A Lot or a Little?
What you will—and won't—find in this TV show.
The show is meant to entertain, but Pee-wee sometimes learns some things from Globey and Magic Screen.
Though some anti-authoritarian messages lurk in the periphery, more straightforward themes incorporate the basics of sharing and cooperation. Pee-wee himself is the poster child for embracing your own uniqueness, and kids will appreciate how comfortable he is in his own skin. Themes include curiosity and teamwork.
Positive Role Models
Pee-wee shows some negative traits, such as petty jealousy, but for the most part he's curious, cheerful, sensitive, enthusiastic, and kind. His zany bunch of friends -- human, animal, inanimate, and floral -- help lift his spirits when he's down and help him turn gloom into happiness. Unique human characters all are good sports as they bounce off Pee-wee's fluctuating moods and wacky humor.
Violence & Scariness
Some slapstick stuff such as crashing through walls, but no injuries.
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Sex, Romance & Nudity
Only adults will pick up on the subversive innuendo.
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Parents Need to Know
Parents need to know that Pee-wee's Playhouse is filled with silly slapstick comedy that many adults love as much as kids do. This '80s cult classic's creative incorporation of puppetry and various animation styles gives it visual appeal, and a recurring cast of quirky characters keep things unpredictable. Pee-wee sometimes behaves disagreeably and rudely, but it's meant for laughs and never has a negative impact on the other characters. Some of the show's humor is a bit subversive, but that part will probably go right over most kids' heads.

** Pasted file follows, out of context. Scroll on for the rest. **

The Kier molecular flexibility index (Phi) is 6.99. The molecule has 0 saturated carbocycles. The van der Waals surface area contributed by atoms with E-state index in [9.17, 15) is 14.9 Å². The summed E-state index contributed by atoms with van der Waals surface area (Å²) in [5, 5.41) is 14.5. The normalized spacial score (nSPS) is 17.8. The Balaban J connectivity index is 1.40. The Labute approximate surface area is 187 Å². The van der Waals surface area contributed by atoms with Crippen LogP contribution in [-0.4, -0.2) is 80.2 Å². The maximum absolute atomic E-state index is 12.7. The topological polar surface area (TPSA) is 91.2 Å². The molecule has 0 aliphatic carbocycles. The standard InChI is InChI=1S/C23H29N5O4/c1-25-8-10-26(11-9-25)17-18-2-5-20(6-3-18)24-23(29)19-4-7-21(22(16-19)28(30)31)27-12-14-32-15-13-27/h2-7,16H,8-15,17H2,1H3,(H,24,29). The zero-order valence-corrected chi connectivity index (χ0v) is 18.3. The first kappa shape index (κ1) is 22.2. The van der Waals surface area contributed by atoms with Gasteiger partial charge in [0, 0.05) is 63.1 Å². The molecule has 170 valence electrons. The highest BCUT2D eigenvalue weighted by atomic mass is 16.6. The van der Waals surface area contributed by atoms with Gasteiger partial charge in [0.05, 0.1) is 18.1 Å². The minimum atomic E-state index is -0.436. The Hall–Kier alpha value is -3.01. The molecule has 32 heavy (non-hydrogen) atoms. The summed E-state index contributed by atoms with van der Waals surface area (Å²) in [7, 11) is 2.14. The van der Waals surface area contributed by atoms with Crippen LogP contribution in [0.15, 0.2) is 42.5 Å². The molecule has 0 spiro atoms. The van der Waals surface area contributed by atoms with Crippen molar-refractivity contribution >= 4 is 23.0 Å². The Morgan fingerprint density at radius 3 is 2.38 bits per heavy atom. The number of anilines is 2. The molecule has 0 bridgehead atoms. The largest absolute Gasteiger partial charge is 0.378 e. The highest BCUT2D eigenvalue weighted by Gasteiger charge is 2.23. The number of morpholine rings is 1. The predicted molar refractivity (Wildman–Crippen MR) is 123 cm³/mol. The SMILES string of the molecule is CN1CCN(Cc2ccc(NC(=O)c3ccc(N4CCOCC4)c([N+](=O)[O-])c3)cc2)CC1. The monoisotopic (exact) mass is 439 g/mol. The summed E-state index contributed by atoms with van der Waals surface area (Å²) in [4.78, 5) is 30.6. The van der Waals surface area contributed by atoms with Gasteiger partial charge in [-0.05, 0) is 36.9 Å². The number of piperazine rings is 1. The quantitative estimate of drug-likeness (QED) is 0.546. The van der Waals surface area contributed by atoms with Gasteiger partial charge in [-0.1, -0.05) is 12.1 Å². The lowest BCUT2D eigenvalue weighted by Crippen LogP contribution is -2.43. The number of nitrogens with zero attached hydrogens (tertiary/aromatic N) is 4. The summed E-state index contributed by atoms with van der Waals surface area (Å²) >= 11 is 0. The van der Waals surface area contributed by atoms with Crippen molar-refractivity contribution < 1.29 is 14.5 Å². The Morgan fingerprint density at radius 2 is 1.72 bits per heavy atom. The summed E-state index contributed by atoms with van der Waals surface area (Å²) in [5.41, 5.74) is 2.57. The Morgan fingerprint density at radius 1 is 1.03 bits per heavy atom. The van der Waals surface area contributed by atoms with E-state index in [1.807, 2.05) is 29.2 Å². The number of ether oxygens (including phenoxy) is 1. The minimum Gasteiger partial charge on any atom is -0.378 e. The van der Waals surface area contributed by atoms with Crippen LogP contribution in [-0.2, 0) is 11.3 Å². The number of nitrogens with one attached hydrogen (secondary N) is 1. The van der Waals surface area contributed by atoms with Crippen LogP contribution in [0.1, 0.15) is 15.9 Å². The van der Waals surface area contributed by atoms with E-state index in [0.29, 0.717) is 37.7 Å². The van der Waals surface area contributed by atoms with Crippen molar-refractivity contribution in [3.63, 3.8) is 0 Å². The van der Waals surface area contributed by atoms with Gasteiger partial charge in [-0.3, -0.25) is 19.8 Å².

Is It Any Good?
Reubens pulls off a kind of Bugs Bunny trick in this show, entertaining the kiddies while giving grown-ups something to smirk at. The magic of Pee-Wee's Playhouse is its dual audience: Children notice only the show's imaginative charm, while adults warm to the sly subversive nature of many of the characters and situations. With decades having passed since the show's production, it's also fun to watch the early work of now-well-known actors Fishburne and Merkerson.
Most of the Playhouse gags still seem quite innovative today, and its incorporative animation style is a nice change of pace from today's CGI-heavy series. Pee-wee's cooking segments are particularly choice, as are any interactions with Jambi the Genie (John Paragon). Because so many adults find Pee-wee's zaniness enchanting, this '80s series is quite the cult classic. That said, though, Reubens' unique entertainment style can be an acquired taste, and it may not strike your fancy the first time you watch. Kids, on the other hand, won't think twice about loving it.
Did we miss something on diversity?
Research shows a connection between kids' healthy self-esteem and positive portrayals in media. That's why we've added a new "Diverse Representations" section to our reviews that will be rolling out on an ongoing basis. You can help us help kids by suggesting a diversity update.